It’s a feeling we’re all familiar with: your belly gets that empty ache and it’s not long before you’re snapping at your friends or getting grumpy with coworkers. We all know what it’s like to be hangry.
Apparently that hunger/anger, also known as hanger, isn’t a figment of our imaginations. Researchers at The Ohio State University found that the hungrier spouses were, the meaner they were to each other. The culprit? Low blood sugar.
In a 21-day observation of 107 couples, researchers found the lower blood sugar dropped, the angrier spouses reported being with each other. Basically, the studied confirmed that hanger is real, and it has consequences.
According to the researchers, this happens because blood glucose is the primary fuel for our brains. Everyday actions like controlling our emotions and not getting snappy takes energy, and with lower blood sugar, you may lack self-control.
The average person’s blood glucose levels fluctuate throughout the day, rising just after you’ve eaten, and waning between meals. For people with diabetes or hypoglycemia, also known as low blood sugar, this can be dangerous. For healthy individuals, low blood sugar isn’t harmful, but it can make you cranky.
Though hanger sometimes gets the best of us, there are a few steps we can take to keep our blood glucose steady, and our relationships intact. If you don’t have the conditions mentioned above, let this be your guide to staving off those hangry emotions.
It might seem like a no-brainer, but eating balanced, evenly-spaced meals and snacks is the best way to keep your blood sugar stable.
Contrary to popular belief, snacking can be a great way to help improve diet quality if you’re choosing portion-controlled options to keep blood sugar and appetite steady. Of course, we’re not talking cookies and chips. Snacks should have a few key components to keep not only your blood sugar steady, but good-for-you choices that contain healthy fats, fiber and protein.
Snacks like nuts and nut butters, veggies and hummus, or berries with Greek yogurt can keep you from getting cranky with your boss when she asks you to redo that midday assignment.
Don’t eat just anything
It’s important to keep a consistent eating schedule as best you can, but sometimes we all get hangry.
When you start to feel hungry, it’s tempting to grab for the nearest bag of salty snacks to save yourself. Fight that urge!
Your body is probably craving starchy snacks like handfuls of pretzels or French fries because simple carbohydrates break down quickly into sugars, boosting your blood sugar. Just like low blood sugar can make you cranky, marked fluctuations in blood sugar over time may lead to health issues. Researchers at Harvard University’s School of Public Health note that a food’s glycemic index, a measure of how carbohydrates impact your blood sugar, can be a helpful tool to keep regulated.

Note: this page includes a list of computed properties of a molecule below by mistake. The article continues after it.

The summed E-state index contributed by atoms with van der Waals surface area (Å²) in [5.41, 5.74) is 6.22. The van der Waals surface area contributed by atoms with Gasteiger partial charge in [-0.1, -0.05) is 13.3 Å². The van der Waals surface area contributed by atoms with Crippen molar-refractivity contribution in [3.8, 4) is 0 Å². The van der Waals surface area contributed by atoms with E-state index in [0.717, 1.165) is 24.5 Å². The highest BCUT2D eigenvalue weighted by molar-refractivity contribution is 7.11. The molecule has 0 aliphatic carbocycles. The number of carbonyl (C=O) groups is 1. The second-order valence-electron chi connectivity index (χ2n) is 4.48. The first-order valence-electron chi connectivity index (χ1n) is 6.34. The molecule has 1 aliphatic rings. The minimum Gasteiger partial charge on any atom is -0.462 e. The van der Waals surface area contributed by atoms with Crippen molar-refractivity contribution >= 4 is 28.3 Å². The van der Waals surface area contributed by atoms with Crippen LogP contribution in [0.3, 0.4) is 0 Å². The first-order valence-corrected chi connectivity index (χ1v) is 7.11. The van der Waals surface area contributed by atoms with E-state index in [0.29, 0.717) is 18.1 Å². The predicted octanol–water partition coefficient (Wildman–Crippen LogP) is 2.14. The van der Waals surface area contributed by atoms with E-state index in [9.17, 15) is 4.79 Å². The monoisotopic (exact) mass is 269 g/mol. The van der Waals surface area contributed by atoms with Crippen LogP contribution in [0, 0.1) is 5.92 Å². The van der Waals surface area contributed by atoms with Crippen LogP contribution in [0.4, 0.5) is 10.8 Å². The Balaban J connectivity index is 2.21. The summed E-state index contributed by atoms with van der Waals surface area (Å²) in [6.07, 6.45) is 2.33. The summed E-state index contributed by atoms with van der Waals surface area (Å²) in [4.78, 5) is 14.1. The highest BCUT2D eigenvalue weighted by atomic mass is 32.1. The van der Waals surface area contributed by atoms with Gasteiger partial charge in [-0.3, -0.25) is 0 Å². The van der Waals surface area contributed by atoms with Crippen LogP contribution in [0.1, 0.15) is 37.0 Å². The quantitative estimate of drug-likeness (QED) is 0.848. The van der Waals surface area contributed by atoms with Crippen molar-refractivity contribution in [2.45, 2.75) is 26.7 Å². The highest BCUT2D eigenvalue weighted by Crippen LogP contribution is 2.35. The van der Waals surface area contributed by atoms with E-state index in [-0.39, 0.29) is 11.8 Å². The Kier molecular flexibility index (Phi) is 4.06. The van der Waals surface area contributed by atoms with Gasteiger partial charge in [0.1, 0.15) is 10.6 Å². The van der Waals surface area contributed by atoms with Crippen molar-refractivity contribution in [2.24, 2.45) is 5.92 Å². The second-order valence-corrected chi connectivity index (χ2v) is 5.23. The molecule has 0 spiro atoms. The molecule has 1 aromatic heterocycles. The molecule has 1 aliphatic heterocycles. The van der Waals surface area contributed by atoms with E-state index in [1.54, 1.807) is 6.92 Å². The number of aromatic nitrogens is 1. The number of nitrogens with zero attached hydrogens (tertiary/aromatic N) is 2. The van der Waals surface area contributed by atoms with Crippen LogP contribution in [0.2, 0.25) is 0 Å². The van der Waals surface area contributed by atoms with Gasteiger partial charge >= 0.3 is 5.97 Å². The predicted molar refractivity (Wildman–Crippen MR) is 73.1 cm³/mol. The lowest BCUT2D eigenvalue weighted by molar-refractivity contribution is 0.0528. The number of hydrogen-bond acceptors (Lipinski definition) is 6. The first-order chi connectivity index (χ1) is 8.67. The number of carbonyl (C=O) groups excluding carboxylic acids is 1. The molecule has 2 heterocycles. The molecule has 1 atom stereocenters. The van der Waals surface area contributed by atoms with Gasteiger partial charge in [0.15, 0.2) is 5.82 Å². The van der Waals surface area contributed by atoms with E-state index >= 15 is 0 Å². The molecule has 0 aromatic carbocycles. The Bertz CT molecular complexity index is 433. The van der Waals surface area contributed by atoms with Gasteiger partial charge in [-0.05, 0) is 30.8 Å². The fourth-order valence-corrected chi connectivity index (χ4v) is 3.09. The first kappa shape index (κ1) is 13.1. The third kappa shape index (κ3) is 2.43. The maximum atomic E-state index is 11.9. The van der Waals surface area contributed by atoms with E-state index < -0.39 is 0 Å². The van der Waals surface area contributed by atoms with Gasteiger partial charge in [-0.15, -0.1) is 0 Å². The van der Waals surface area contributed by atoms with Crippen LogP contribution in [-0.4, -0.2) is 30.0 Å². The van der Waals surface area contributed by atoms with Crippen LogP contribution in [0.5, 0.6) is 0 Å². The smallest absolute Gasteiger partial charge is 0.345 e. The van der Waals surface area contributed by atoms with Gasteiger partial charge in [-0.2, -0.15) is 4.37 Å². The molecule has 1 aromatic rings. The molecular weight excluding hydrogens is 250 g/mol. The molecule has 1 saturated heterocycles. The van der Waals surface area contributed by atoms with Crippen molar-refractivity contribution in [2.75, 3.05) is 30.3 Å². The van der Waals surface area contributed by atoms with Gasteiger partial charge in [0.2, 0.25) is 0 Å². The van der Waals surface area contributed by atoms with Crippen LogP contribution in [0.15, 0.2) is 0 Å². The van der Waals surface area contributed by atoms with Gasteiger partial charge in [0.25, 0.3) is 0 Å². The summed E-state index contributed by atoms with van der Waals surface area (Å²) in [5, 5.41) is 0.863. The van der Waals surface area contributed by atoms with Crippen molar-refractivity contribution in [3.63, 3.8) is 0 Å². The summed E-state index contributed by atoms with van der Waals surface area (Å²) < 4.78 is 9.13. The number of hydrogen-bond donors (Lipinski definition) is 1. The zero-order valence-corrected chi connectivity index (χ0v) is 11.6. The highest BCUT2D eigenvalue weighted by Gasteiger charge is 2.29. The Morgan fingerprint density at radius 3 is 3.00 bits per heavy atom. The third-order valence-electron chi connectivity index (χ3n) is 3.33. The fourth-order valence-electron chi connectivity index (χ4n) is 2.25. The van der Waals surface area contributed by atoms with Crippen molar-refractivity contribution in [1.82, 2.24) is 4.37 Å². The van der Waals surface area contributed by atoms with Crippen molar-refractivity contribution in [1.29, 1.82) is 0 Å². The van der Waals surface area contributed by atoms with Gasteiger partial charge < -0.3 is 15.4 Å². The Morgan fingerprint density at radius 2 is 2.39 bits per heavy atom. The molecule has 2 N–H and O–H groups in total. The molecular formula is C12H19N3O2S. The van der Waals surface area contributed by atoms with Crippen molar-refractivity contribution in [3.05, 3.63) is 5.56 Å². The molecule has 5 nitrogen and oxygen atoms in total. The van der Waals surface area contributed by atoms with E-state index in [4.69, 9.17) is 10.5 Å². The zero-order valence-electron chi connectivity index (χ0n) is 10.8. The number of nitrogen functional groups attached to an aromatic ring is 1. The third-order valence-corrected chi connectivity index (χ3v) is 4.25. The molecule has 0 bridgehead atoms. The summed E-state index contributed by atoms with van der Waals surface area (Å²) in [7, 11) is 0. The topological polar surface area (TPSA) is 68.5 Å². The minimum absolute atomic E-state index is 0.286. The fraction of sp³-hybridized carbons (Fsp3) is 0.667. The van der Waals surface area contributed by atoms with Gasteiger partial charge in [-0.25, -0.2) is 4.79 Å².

Foods that rank high on the glycemic index cause sudden rises in your blood sugars, while those low on the glycemic index help keep your blood sugar steady. Foods low on the scale release sugars into your body more steadily, regulating your blood glucose level as opposed to the high-level foods that give you a quick burst of sugar but leave you crashing and unsatisfied later.
Harvard recommends snacks like bran cereals or an apple to get you some necessary carbs without overloading your system.
Don’t forget hydration
Low blood sugar isn’t the only factor that can decrease your mood, though. Researchers at the University of Connecticut found being even a little bit dehydrated can make you cranky.
Researchers found that people reported not only changes in mood, but difficulty completing tasks, fatigue and headaches when even the slightest bits of dehydration set in.
You can tell when you’re dehydrated if your mouth feels dry or sticky, if you’re feeling tired, if you have a headache, or if you’re thirsty.
There’s conflicting evidence on how much water we actually need per day. The old eight glasses per day is somewhat outdated, according to the Mayo Clinic, which recommends 13 cups of fluid (not just water) per day for men and 9 cups for women. The Mayo Clinic also points out that those recommendations can vary from person to person, based on environment, activity level and other factors.
If you want to play it safe, keep a water bottle nearby at all times and just keep sipping. Adding natural flavor to your water, like lemon, mint leaves or grapefruit slices, can keep things fun and interesting if plain old water gets boring.
It’s important to avoid sugary drinks like sodas or sports drinks to reduce excess calories and stick with water or seltzer or sparkling water to fizz things up.
We all want to put our best foot forward, but when we’re hangry and cranky it’s tough to do. Keep these tips in mind and maybe you’ll avoid your next argument with your partner.